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The Faculty Athletics Committee reviews NCAA and ACC meetings

Lissa Broome reads a report on the NCAA Autonomy Legislative Session and the ACC Governance meetings.

Lissa Broome reads a report on the NCAA Autonomy Legislative Session and the ACC Governance meetings.

What happened?

FAC met to review the NCAA Annual Convention and ACC governance meetings, as well as discuss the compensation of coaches for academic performance and the clustering of athletes into specific majors.

Who spoke?

Broome gave a report on legislation that was proposed during the NCAA Annual Convention, including one proposal that allowed coaches to award financial aid to student-athletes if they have money left over in their budget. UNC opposed the proposal, but was outvoted by other universities 73-7.

“The reason we opposed it, unsuccessfully, was that coaches could potentially set up competition between athletes, which we didn’t think would be a healthy situation,” Broome said.

UNC opposed another piece of legislation that was passed at the convention requiring teams to have one day off per week during pre-season practice periods.

“This will potentially back it up into starting football camp during the final exams of second summer session,” Broome said.

Cunningham explained the academic performance clauses included in coaches’ contracts. The clauses state should the team reach a certain Academic Progress Rate, the coach is able to receive a bonus.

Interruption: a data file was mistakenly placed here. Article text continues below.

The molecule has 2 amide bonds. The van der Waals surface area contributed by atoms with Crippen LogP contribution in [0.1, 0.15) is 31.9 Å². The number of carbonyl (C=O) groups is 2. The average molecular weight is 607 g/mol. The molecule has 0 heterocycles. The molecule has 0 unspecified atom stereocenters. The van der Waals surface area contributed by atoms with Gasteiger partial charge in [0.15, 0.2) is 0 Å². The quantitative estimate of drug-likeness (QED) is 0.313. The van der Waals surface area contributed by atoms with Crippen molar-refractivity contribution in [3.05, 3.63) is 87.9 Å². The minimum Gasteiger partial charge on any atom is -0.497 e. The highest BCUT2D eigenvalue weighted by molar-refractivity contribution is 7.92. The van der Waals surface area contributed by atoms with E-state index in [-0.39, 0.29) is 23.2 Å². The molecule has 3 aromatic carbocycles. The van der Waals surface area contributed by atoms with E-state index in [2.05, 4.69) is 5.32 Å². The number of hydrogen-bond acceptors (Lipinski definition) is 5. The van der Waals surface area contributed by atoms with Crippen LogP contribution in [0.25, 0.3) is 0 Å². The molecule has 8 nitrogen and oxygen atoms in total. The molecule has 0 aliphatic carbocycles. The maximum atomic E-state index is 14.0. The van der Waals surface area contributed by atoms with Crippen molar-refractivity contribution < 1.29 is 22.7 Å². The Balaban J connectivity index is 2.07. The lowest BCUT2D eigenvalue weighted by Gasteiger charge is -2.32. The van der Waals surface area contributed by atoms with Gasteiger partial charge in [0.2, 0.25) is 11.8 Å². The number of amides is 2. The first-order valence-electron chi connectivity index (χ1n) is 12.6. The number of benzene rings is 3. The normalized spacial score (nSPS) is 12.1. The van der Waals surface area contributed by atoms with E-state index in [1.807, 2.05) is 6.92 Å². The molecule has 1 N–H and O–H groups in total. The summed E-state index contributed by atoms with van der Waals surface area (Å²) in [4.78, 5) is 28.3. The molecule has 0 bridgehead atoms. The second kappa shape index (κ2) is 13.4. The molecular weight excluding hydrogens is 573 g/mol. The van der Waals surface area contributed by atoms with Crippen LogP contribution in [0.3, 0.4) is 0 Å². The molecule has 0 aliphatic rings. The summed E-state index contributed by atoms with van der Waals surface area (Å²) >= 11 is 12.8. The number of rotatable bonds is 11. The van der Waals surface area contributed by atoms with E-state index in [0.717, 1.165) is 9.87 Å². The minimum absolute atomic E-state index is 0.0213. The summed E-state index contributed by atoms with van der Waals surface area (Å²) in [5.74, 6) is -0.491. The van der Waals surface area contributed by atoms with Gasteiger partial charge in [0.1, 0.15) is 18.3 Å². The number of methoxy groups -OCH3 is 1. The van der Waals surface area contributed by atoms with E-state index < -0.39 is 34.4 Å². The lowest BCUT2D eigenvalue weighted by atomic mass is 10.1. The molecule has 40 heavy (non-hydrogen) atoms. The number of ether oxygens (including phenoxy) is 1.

A team’s Academic Progress Rate is computed each semester based on how many scholarship athletes are eligible and maintain eligibility.

“It’s not the only metric we use to determine how successful we are academically,” Cunningham said. “It is the only metric we use to award a bonus.”

Some members voiced concern that this sort of reward system could cause coaches to discourage athletes from pursuing what some may perceive as more difficult majors.

David Guilkey, a member of FAC, presented data involving trends in student-athlete majors compared to non-athletes from 2012 to 2016. The data shows 26.2 percent of athletes majored in exercise and sport science, compared to 5.4 percent of non-athletes.

Deborah Stroman, another member of FAC, said she felt this may be a concern going forward.

“What does it look like for our University for a great number of our athletes to be majoring in exercise and sport science?” Stroman said. “I know the rigor of the EXSS, but do we want to reflect on that? Where is this going? Are we OK with this?”

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